Translating Euclid

ebook Designing a Human-Centered Mathematics · Synthesis Lectures on Human-Centered Informatics

By Gerry Stahl

cover image of Translating Euclid

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Translating Euclid reports on an effort to transform geometry for students from a stylus-and-clay-tablet corpus of historical theorems to a stimulating computer-supported collaborative-learning inquiry experience. The origin of geometry was a turning point in the pre-history of informatics, literacy, and rational thought. Yet, this triumph of human intellect became ossified through historic layers of systematization, beginning with Euclid's organization of the Elements of geometry. Often taught by memorization of procedures, theorems, and proofs, geometry in schooling rarely conveys its underlying intellectual excitement. The recent development of dynamic-geometry software offers an opportunity to translate the study of geometry into a contemporary vernacular. However, this involves transformations along multiple dimensions of the conceptual and practical context of learning. Translating Euclid steps through the multiple challenges involved in redesigning geometry education to take advantage of computer support. Networked computers portend an interactive approach to exploring dynamic geometry as well as broadened prospects for collaboration. The proposed conception of geometry emphasizes the central role of the construction of dependencies as a design activity, integrating human creation and mathematical discovery to form a human-centered approach to mathematics. This book chronicles an iterative effort to adapt technology, theory, pedagogy and practice to support this vision of collaborative dynamic geometry and to evolve the approach through on-going cycles of trial with students and refinement of resources. It thereby provides a case study of a design-based research effort in computer-supported collaborative learning from a human-centered informatics perspective.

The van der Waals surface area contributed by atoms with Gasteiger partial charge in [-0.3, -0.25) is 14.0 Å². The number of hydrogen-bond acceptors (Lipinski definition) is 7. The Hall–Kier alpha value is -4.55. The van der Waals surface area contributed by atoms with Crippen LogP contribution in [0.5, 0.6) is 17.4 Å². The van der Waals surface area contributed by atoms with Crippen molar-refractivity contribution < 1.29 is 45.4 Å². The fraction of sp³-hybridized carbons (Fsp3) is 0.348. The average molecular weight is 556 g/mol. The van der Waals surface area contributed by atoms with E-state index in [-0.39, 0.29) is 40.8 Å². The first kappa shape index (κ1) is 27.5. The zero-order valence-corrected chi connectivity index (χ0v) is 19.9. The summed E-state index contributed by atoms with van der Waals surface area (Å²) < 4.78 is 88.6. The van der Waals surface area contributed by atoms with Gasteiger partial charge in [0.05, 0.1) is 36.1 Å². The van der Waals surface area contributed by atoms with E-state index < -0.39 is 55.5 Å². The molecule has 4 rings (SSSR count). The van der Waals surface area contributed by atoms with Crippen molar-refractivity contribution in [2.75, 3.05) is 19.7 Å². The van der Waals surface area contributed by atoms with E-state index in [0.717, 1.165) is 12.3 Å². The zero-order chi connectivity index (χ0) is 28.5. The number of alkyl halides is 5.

Translating Euclid